In 2004 a tsunami devastated the western coast of Sumatra, Indonesia, killing hundreds of thousands of people and rendering half a million homeless. Worst hit was the Aceh region at the island's northwestern tip. While international aid and government assistance flowed into Aceh following the disaster, the relief efforts were not always perfectly successful. For example, post-tsunami emergency housing typically abandoned the region's timberbased traditions in favor of concrete, sacrificing the spatial flexibility and natural ventilation of traditional construction to rapid industrial-scale production. How have the new houses performed for their residents? One index is the numerous alterations which residents have made to them. These provide the starting point for researchers O'Brien and Ahmed. Architects teaching at the University of Melbourne, Australia, they bring a wide knowledge of disaster relief issues and of the entire Indian Ocean region. They will document the ways residents have altered their houses to better suit their lives and customs, interviewing residents, local builders, agency and government officials. By studying what happens to relief housing after it is provided, they hope to develop guidelines for future efforts, in the Indian Ocean and elsewhere.
3. The Performance of Large-Scale Urban Projects in Bogotá, Colombia
Researchers from Grenoble, France - Nicolas Tixier, with Ida Assefa, RicardoAtienza, Camilo Cifuentes, and Celine Rouchy
Since 1999, the city of Bogotá, capital of Colombia, has won nearly a dozen international awards for innovative urban planning, including the prestigious San Marco Golden Lion award, given at the 10th Venice Biennale. For a city once plagued by social disorder and crime, this represents a remarkable comeback. But how have Bogotá's urban interventions performed for residents? As a researcher at the University of Grenoble's Sound Space and Urban Environment Research Centre (the Cresson Laboratory), Nicolas Tixier brings a unique set of skills to the question. With a team of Colombian and French colleagues and a battery of equipment ranging from traditional drafting tools to cutting-edge multi-media devices, he will seek to experience and describe Bogotá's prize-winning parks, government buildings, and public spaces from the perspective of the people who use them daily. The result will provide not only a critique of what has been done but also insights for future planners and architects tasked with reshaping the world's growing cities.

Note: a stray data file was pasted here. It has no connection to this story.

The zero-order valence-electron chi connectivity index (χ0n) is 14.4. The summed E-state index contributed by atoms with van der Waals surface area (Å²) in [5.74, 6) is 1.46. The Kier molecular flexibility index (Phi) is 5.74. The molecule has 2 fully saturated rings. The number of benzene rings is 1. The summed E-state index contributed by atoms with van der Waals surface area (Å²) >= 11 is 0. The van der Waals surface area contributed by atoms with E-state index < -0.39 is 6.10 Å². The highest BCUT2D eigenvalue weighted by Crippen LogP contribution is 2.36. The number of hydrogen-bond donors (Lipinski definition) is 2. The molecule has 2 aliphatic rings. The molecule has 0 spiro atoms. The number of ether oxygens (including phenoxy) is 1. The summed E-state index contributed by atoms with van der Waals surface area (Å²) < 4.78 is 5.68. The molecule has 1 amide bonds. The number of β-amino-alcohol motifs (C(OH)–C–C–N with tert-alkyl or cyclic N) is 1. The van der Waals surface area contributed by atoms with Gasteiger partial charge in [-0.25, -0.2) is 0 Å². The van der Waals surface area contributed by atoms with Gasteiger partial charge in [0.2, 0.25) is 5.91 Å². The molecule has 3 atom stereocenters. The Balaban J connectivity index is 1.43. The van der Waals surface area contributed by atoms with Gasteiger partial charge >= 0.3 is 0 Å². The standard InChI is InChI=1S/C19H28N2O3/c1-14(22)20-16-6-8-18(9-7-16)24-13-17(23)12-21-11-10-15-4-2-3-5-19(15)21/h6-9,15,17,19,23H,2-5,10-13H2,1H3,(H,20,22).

4. Housing in China, Exploring Steps Toward a Solution
A team of researchers - Hai Zhang from New York City, with Marcel Baumler, based in Shanghai, and Guochuan Feng from Shenzhen
With some of the world's largest cities, China faces an intense demand for new urban housing. While the government and developers have taken major strides towards housing the wealthy, attention is now shifting to the majority of city dwellers. One result is that China's urban villages, offering the last available center-city development sites, are being increasingly targeted for redevelopment. But what forms of housing will best meet the needs of ordinary Chinese city-dwellers? Zhang, Baumler, and Feng will bring the disciplines of architecture, urban planning, and documentary photography to the problem. They will investigate both urban villages and new development projects in Shenzhen, as well as an emerging housing form in Shanghai, the group rental, in order to gain insight into the needs and desires of residents. To supplement the statistical information which already exists, they will live alongside and interview residents. They will also organize public meetings in order to initiate dialogue among residents, local officials, designers, and developers.